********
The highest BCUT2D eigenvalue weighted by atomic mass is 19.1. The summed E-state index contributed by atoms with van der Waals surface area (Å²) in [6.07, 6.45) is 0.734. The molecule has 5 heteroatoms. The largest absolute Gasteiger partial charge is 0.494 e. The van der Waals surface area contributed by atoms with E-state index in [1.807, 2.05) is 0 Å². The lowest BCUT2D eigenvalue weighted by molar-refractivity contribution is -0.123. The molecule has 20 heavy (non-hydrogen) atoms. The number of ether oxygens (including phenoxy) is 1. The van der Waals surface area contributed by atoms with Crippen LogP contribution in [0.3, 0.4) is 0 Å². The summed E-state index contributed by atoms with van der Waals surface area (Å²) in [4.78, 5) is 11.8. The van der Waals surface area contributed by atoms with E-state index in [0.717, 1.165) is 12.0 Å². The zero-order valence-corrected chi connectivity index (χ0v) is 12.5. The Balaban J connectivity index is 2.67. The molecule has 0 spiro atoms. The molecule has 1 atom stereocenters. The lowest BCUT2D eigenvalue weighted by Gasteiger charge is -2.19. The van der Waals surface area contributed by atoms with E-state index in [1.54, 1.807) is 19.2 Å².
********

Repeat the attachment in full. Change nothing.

The highest BCUT2D eigenvalue weighted by atomic mass is 19.1. The summed E-state index contributed by atoms with van der Waals surface area (Å²) in [6.07, 6.45) is 0.734. The molecule has 5 heteroatoms. The largest absolute Gasteiger partial charge is 0.494 e. The van der Waals surface area contributed by atoms with E-state index in [1.807, 2.05) is 0 Å². The lowest BCUT2D eigenvalue weighted by molar-refractivity contribution is -0.123. The molecule has 20 heavy (non-hydrogen) atoms. The number of ether oxygens (including phenoxy) is 1. The van der Waals surface area contributed by atoms with Crippen LogP contribution in [0.3, 0.4) is 0 Å². The summed E-state index contributed by atoms with van der Waals surface area (Å²) in [4.78, 5) is 11.8. The van der Waals surface area contributed by atoms with E-state index in [0.717, 1.165) is 12.0 Å². The zero-order valence-corrected chi connectivity index (χ0v) is 12.5. The Balaban J connectivity index is 2.67. The molecule has 0 spiro atoms. The molecule has 1 atom stereocenters. The lowest BCUT2D eigenvalue weighted by Gasteiger charge is -2.19. The van der Waals surface area contributed by atoms with E-state index in [1.54, 1.807) is 19.2 Å².